Nadya Tolokonnikova, of the Russian feminist protest punk rock group Pussy Riot, which will perform in Alabama to protest the passage of a law that amounts to a near-total abortion ban.
The Russian collective Pussy Riot will perform in Alabama on Thursday, a sold-out concert to raise money for women's rights groups in light of the state's recent passage of a near-total ban on abortion.
Proceeds from the Birmingham benefit will go to Planned Parenthood and the Yellowhammer Fund, a group that gives assistance to women seeking abortions at one of the southern US state's three clinics.
In May, Alabama lawmakers triggered outrage after pushing through legislation making abortion a felony -- even in cases of rape or incest, unless the mother's health is at risk -- punishing doctors with up to 99 years in prison for providing the procedure.
"It is ridiculous to me that it's still a question in 2019 whether women can have an abortion," Pussy Riot co-founder Nadya Tolokonnikova told AFP ahead of the performance.
In 2012, Tolokonnikova was among the members sentenced to two years in a prison colony for "hooliganism and religious hatred," for performing a song protesting Russian President Vladimir Putin.
Despite her time in prison, Tolokonnikova says she will never give up activism: "It's a mindset. It's something you can't really escape. It's a part of me."
She became a young mother 11 years ago, an experience that gave her "more conviction" in her feminism.
"Having a baby who is a girl definitely convinced me that I should try to make my country and the world a better place for my girl to live in," she said. "I'm still fighting laws of patriarchal ghosts."
The ban in Alabama is set to go into effect November 15.
But the law -- which was designed as a challenge to the landmark 1973 US Supreme Court ruling Roe v Wade, which made abortion legal nationwide in the US -- may be blocked in court before then.
"I'm looking forward to meeting inspiring people, who are surviving in an environment that is not particularly open to progressive people," Tolokonnikova said of her upcoming show.
"I like to go to places that are not super obvious to play in," she said. "I want to support those progressive people who decided to stay in a place like Alabama and make that state more progressive and more open-minded. If I can help just a little bit, I'd be really happy to."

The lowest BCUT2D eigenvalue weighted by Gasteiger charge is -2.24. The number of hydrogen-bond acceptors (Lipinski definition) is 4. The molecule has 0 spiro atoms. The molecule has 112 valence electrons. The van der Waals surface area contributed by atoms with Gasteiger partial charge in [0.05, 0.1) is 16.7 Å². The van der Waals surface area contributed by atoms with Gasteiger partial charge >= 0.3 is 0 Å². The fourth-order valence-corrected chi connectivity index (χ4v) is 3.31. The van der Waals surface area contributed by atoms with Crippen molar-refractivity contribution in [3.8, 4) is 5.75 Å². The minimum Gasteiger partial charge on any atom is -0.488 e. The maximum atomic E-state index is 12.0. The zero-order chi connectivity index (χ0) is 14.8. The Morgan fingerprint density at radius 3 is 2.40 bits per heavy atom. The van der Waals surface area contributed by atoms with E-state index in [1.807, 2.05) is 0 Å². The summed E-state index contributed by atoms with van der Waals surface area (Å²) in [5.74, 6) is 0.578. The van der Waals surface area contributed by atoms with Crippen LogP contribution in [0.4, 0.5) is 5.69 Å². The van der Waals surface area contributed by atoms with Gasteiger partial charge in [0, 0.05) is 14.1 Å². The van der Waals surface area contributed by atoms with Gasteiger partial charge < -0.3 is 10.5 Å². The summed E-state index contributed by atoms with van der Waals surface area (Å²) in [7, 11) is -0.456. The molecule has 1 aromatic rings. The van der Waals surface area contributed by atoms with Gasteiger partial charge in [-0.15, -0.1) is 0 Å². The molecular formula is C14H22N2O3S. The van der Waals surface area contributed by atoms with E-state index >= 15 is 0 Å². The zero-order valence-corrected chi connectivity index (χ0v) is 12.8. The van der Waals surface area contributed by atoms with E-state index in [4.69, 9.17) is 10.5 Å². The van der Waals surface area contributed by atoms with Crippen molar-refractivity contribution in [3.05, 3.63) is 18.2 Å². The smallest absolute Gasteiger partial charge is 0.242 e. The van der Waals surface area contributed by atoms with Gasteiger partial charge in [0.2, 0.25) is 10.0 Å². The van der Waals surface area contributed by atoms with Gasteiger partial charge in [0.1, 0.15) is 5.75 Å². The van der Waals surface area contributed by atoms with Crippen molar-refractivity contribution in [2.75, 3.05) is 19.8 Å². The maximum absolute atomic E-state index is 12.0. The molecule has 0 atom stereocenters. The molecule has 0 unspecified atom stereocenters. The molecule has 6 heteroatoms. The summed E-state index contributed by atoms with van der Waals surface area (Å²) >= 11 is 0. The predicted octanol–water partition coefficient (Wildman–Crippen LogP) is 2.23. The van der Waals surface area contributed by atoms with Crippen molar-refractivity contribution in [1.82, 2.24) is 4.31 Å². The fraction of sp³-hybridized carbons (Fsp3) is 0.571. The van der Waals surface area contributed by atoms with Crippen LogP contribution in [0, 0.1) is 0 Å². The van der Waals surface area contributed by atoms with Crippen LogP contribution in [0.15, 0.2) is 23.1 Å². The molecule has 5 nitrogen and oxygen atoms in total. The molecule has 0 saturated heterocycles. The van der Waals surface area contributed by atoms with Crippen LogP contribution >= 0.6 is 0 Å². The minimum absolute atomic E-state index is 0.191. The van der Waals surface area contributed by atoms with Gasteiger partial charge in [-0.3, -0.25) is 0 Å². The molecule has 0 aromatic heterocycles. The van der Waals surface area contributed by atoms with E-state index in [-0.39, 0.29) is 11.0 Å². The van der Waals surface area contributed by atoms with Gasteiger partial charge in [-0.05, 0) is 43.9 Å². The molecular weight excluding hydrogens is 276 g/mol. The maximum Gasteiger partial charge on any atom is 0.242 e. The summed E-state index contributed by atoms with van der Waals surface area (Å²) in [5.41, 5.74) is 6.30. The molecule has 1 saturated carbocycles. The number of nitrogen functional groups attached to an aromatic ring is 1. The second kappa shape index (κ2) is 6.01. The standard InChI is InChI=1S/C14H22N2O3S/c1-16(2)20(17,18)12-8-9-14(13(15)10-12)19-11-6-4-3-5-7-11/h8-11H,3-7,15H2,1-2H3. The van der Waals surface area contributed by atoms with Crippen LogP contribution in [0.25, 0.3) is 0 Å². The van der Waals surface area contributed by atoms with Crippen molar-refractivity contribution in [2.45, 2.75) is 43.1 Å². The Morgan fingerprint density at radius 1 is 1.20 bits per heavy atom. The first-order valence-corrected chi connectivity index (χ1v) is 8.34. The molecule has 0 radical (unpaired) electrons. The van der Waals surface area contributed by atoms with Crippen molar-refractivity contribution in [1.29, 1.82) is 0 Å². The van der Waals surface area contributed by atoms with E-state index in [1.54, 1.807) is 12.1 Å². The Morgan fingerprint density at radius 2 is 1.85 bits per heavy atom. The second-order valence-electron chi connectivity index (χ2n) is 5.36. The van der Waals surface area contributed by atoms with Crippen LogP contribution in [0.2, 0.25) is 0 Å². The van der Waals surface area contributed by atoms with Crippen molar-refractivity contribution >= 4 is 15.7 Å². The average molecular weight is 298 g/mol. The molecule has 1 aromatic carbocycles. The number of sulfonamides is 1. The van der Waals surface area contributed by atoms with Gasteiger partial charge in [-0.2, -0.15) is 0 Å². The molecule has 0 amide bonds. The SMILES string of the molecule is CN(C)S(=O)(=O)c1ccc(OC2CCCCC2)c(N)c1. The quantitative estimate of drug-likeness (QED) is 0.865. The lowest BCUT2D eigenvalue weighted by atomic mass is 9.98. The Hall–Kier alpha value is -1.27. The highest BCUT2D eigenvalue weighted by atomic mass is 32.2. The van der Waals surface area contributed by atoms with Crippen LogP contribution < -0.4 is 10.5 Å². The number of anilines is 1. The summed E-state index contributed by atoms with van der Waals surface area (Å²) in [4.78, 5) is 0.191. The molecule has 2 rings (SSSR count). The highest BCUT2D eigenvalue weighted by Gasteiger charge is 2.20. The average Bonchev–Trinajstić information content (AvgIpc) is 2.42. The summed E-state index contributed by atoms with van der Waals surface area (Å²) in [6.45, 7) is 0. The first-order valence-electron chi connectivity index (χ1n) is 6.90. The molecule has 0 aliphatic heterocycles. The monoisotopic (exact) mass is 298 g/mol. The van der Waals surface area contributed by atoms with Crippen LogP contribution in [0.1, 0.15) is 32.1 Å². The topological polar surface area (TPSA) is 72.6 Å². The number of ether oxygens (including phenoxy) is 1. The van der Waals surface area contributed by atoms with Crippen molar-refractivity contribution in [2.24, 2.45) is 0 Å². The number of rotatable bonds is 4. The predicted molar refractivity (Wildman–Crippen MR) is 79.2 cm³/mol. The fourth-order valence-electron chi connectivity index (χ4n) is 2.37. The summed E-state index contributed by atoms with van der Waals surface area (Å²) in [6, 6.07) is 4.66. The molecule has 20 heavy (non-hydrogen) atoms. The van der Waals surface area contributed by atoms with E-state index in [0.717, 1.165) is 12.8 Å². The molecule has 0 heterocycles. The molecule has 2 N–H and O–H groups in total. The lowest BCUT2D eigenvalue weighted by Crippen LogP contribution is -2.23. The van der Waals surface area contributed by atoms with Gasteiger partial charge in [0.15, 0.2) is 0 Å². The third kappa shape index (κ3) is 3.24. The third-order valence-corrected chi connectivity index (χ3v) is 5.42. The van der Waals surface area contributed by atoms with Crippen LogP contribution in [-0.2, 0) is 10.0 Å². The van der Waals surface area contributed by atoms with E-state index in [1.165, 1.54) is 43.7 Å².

"That's the beauty of art, it can unite people with different views."
"We want to come to Alabama and support women who are in quite a critical and vulnerable position right now," she said. "Many Americans, they believe that Russia is a patriarchal country -- it's true in a lot of ways, but when it comes to abortion rights, it's not questionable."
The Soviet Union in 1920 became the first state in the world to legalize abortion, though it was banned under Joseph Stalin for nearly two decades starting in 1936.
AFP/File / TIMOTHY A. CLARY
A woman holds coat hangers as she takes part in a abortion rights rally in New York as part of a nationwide "Day of Action" after the state of Alabama passed the country's most restrictive abortion ban
An anti-abortion movement does exist in Russia, with activists seizing on the country's declining population as reason for a ban, but according to Tolokonnikova it is only "insane, crazy freaks who claim that women don't have right to have an abortion" there.
Though she feels "the US going backwards" the 29-year-old said she sees progress "because activism is blooming and the feminist movement is stronger than any time."
"The feminist movement today is so strong that it will be able to overcome these obstacles," the Moscow-based activist said. "Those white, male dudes who are voting against abortion rights, they're part of the history. They're not really relevant."
She sees legislation like that signed in Alabama as evidence of politicians who are "angry, and desperate, because they feel that their time (in power) is about to end."
- Activism 'a mindset' -
The anarchist Pussy Riot collective has gained international fame for its politically charged performances that see members don balaclavas and skewer everything from the Russian church to persecution of the country's gay community.